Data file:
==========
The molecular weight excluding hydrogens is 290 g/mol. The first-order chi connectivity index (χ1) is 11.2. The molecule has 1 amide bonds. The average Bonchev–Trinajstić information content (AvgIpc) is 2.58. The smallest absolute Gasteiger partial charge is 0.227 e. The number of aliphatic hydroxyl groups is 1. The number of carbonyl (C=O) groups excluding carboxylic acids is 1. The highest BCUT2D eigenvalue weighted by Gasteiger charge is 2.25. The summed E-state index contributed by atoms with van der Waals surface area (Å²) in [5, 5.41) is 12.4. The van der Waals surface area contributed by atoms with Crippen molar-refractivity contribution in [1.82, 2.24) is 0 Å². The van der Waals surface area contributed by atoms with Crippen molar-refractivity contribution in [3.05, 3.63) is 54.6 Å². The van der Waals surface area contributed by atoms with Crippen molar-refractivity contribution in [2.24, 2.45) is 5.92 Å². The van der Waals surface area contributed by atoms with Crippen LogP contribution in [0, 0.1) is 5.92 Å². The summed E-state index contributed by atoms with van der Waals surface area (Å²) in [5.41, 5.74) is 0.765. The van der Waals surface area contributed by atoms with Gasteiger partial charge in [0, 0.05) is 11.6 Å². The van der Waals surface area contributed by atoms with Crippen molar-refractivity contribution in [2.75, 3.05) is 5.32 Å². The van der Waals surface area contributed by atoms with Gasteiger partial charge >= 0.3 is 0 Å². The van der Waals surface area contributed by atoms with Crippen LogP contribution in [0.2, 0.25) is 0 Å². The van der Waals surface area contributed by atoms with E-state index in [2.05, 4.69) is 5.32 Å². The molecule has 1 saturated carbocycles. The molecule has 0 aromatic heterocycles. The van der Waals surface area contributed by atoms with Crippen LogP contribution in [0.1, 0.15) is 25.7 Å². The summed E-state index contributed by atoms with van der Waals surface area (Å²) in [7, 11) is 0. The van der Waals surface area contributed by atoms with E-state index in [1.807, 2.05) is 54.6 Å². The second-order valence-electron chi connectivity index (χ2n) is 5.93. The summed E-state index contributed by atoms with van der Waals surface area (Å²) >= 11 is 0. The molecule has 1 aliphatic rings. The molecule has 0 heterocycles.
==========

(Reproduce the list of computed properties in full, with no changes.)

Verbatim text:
The molecular weight excluding hydrogens is 290 g/mol. The first-order chi connectivity index (χ1) is 11.2. The molecule has 1 amide bonds. The average Bonchev–Trinajstić information content (AvgIpc) is 2.58. The smallest absolute Gasteiger partial charge is 0.227 e. The number of aliphatic hydroxyl groups is 1. The number of carbonyl (C=O) groups excluding carboxylic acids is 1. The highest BCUT2D eigenvalue weighted by Gasteiger charge is 2.25. The summed E-state index contributed by atoms with van der Waals surface area (Å²) in [5, 5.41) is 12.4. The van der Waals surface area contributed by atoms with Crippen molar-refractivity contribution in [1.82, 2.24) is 0 Å². The van der Waals surface area contributed by atoms with Crippen molar-refractivity contribution in [3.05, 3.63) is 54.6 Å². The van der Waals surface area contributed by atoms with Crippen molar-refractivity contribution in [2.24, 2.45) is 5.92 Å². The van der Waals surface area contributed by atoms with Crippen LogP contribution in [0, 0.1) is 5.92 Å². The summed E-state index contributed by atoms with van der Waals surface area (Å²) in [5.41, 5.74) is 0.765. The van der Waals surface area contributed by atoms with Gasteiger partial charge in [0, 0.05) is 11.6 Å². The van der Waals surface area contributed by atoms with Crippen molar-refractivity contribution in [2.75, 3.05) is 5.32 Å². The van der Waals surface area contributed by atoms with Gasteiger partial charge >= 0.3 is 0 Å². The van der Waals surface area contributed by atoms with Crippen LogP contribution in [0.2, 0.25) is 0 Å². The van der Waals surface area contributed by atoms with E-state index in [2.05, 4.69) is 5.32 Å². The molecule has 1 saturated carbocycles. The molecule has 0 aromatic heterocycles. The van der Waals surface area contributed by atoms with Crippen LogP contribution in [0.1, 0.15) is 25.7 Å². The summed E-state index contributed by atoms with van der Waals surface area (Å²) in [7, 11) is 0. The van der Waals surface area contributed by atoms with E-state index in [1.807, 2.05) is 54.6 Å². The second-order valence-electron chi connectivity index (χ2n) is 5.93. The summed E-state index contributed by atoms with van der Waals surface area (Å²) >= 11 is 0. The molecule has 1 aliphatic rings. The molecule has 0 heterocycles.